US show of force against Iran; second in three weeks

WASHINGTON DC (Kurdistan 24) – On Wednesday, two American B-52 Stratofortress strategic bombers left their base in Louisiana and flew to the Persian Gulf. They remained there for two hours and returned to Louisiana on Thursday.

The 36-hour flight—in which the B-52s were repeatedly refueled in mid-air—was a show-of-force, US officials explained, intended to send a message of deterrence to Iran and one that underscored “the US military’s ability to defend itself and its allies in the region,” The Washington Post explained.

A nearly identical B-52 mission took place on Nov. 21, shortly after the Pentagon announced that it would reduce US forces in Iraq from 3,000 to 2,500 troops and in Afghanistan from 4,500 to 2,500, with both drawdowns to be completed by Jan. 15, shortly before President Donald Trump leaves office.

Read More: US announces troops cuts in Afghanistan, Iraq, but not in Syria

It is somewhat unusual for the US Air Force to conduct two such show of force missions in such quick succession.

The latest dispatch of the B-52s came amid increased tensions in the region following the assassination of a leading Iranian nuclear scientist, Mohsen Fakhrizadeh, late last month.

Read More: Top Iranian nuclear scientist assassinated outside Tehran, apparently by Israel

In addition, the first anniversary of the assassination of Qassim Soleimani, head of the Qods Force of Iran’s Islamic Revolutionary Guard Corps, will occur on Jan. 3. Iran has vowed to avenge his death, as well as Fakhrizadeh’s.

“We have seen some indications of increased attack planning by Iranian-linked forces inside Iraq,” a US military official said, and “presidential transitions”—which will occur on Jan. 20, as Joe Biden assumes office—“are normally a time a time when our adversaries try to test us.”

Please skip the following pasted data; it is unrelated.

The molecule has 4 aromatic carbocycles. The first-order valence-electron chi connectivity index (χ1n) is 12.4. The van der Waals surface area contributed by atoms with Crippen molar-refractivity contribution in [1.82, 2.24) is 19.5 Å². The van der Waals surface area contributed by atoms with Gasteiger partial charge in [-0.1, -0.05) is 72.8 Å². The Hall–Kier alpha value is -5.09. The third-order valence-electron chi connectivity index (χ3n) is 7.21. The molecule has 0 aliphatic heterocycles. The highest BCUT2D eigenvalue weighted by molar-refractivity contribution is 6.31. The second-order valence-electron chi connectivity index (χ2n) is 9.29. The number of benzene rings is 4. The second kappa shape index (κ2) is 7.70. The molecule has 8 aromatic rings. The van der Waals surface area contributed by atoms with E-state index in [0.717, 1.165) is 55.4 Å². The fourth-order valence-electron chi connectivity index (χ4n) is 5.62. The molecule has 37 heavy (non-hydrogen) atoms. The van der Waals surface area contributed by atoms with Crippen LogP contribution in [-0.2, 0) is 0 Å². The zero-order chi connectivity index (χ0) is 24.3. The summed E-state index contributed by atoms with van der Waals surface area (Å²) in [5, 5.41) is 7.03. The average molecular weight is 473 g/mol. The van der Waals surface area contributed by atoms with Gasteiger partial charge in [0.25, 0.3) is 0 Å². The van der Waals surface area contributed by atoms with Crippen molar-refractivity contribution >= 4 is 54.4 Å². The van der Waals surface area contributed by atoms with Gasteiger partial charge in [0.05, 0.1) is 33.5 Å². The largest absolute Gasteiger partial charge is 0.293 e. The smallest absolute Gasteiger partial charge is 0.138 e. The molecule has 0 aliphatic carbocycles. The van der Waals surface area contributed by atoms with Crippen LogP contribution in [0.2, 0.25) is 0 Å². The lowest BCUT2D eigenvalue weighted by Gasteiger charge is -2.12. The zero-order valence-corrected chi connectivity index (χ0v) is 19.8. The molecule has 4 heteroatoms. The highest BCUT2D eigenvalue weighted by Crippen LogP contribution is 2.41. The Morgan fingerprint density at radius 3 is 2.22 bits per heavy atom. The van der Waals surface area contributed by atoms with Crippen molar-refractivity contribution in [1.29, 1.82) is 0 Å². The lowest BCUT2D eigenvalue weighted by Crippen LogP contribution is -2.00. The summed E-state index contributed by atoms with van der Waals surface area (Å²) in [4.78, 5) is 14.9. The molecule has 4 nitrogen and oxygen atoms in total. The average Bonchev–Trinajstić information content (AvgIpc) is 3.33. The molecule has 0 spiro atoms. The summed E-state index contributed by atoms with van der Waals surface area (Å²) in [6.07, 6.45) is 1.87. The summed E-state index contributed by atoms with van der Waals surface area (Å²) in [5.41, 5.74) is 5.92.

Indeed, on Jan. 25, 1993, five days after Bill Clinton took office from George H. W. Bush, a Pakistani gunman, Mir Aimal Kansi, killed two people and wounded three others outside the CIA. A month later, on Feb. 26, New York’s World Trade Center was bombed, with the intent of toppling one tower onto the other.

Read More: Revisiting Ramzi Yousef’s terrorism: World Trade Center bombing and Philippines plane bombing plot

Both the mastermind of that bombing, Ramzi Yousef, and Kansi fled the US to the same destination: Quetta, Pakistan, suggesting the two attacks may have been linked and, in fact, may have been an attempt to exploit the 1993 presidential transition.

On Wednesday, the B-52s flew across the Atlantic Ocean and Europe, then over the Arabian Peninsula and down along the Arab side of the Persian Gulf, the Associated Press reported. Planes from Saudi Arabia, Bahrain, and Qatar accompanied the bombers, as they flew through the airspace of those countries.

“The ability to fly strategic bombers halfway across the world in a non-stop mission, and to rapidly integrate them with multiple regional partners demonstrates our close working relationships and our shared commitment to regional security and stability,” the head of CENTCOM, Gen. Frank McKenzie, said in a written statement.

“Potential adversaries should understand that no nation on earth is more ready and capable of rapidly deploying additional combat power in the face of any aggression,” he emphasized.

Editing by John J. Catherine


Resource: Kurdistan 24